Oh, the places I’ve been!
The squeaky clean tables of Perkins, the gleaming floors of Cameron,
The sweaty walls of Shooters, the sweatier walls of Wilson,
I must say, at times, these places have filled me with woe,
But there will never be a time when I am ready to go.
With my head full of mischief and my heart full of blue,
I arrived on East Campus, ready to start things anew.
My parents pulled me aside and said, “College is a dangerous place.
It’s time to grow up, to make sure you’re safe.”
And safely did I wander through these four years. But most of it’s blurry because of the beer.
I made a bucket list of ways to grow up before you leave, and you’ve probably had enough! Of course, you’re not that naïve!
Wait! There’s one thing left to say that I probably should,
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The last item on this list is to never lose your childhood.
It’s a strange thing to say, given the things we’re told. From the first day, we try to fit the mold. With our brains full of careers and our bags full of books, we worry about performance, we worry about looks. When the employment stats come in, we fill our planners with meetings; sometimes there’s no time for fun, and barely time for eating.
And as we leaf through many books, so fast we break the seams,
We forget the books of our past, where we sketched out our dreams.
At times the suit feels so stuffy, and the heels feel so high,
The pressure gets so heavy; all we want to do is cry.
It’s in moments like these you should remember why you came; and no, it wasn’t merely because of the name.
It’s because of the kids who needed to discover who they are; sadly, you probably thought you could find it at a bar.
I thought so, too, until I took a great plunge. I traveled far and learned much; I felt like a sponge.
I learned how to serve others, I learned how to be (blue) devilish,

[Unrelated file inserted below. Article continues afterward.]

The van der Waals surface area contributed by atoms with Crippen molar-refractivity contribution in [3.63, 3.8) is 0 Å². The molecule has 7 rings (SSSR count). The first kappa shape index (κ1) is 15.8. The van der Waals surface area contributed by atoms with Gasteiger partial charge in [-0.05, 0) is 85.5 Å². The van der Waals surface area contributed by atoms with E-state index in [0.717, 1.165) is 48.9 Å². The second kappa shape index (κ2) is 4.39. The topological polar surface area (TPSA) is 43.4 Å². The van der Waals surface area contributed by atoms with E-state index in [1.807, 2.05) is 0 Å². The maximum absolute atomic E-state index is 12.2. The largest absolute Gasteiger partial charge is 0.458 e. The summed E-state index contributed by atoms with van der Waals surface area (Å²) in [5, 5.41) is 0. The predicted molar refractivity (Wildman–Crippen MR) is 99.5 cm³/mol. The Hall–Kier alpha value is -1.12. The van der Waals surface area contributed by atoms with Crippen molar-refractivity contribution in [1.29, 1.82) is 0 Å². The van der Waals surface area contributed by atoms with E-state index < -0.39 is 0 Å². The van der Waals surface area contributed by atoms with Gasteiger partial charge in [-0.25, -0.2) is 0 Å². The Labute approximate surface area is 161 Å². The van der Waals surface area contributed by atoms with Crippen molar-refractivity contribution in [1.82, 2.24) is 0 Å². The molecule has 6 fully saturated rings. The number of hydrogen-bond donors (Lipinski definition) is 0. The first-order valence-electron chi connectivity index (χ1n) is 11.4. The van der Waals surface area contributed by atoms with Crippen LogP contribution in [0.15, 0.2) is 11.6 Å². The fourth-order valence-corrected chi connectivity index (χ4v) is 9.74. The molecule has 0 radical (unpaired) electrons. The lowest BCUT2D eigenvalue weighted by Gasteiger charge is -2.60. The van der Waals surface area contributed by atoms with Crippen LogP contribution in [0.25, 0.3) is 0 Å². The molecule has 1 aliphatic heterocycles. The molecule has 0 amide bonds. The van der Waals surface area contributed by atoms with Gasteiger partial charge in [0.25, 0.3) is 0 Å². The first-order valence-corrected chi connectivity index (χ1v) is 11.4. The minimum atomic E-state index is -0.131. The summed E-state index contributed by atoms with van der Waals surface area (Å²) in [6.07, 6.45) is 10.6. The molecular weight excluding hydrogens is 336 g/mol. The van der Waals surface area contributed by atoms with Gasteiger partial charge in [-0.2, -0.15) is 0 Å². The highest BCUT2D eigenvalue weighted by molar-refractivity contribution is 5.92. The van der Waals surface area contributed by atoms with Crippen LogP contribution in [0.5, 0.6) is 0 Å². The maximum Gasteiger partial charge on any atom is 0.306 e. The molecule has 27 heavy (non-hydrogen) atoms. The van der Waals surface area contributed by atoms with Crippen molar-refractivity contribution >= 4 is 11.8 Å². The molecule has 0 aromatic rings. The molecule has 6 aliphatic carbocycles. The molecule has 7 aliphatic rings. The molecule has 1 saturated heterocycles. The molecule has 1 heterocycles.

I went from philosophy to Spanish to chemistry to English.
I wish I had a GPS, because at times I felt so lost. They tell you to experiment, they don’t tell you the cost.
And then I remembered books that as a little girl, I read. I remembered all the things that they so beautifully said. It hit me so suddenly, out of the blue. Writing is what I like, so writing I’ll do.
The right map isn’t in the emails your parents send, nor is it there in the notes of your friends. It’s found at that moment, near the brink of defeat. You’ll know why you’re different when the old and new “you” meet. I don’t promise things will suddenly get clear, but you’ll see who you are, and what you hold dear.
Now looking back, I don’t remember too much; not the tests nor the papers, not even the grades and such. But I remember the nights that seemed to never end: dancing and singing and laughing with friends, looking at the shot clock right before every game, not knowing if we’d win but knowing the pride would feel the same, flying a kite in the gardens just like I was five, counting the days down until LDOC would finally arrive.
I started by wondering how I’d get through four years, and now, looking back it’s hard to fight back the tears. So if you have time, and you feel like you’re drowning, remember the big picture, don’t waste muscles frowning.
Whether you’re an Emilia or a Mike, a Saher or a Susan, a surgical doctor, a sly politician,
You’ll do many things, they’ll probably be great. You may fall sometimes, you may get irate.
And then you’ll wonder when you suddenly grew up, when you exchanged a shot glass for a tiny tea cup.
Somehow you’ll discover, after all the places you’ve been,
That college was best ‘cause you kept the child within.
One day, glancing at photos on an old dusty, shelf,
You’ll see that here you found magic, when you found yourself.
Sony Rao is a Trinity senior. This is her final column of the semester. You can follow Sony on Twitter @sony_rao.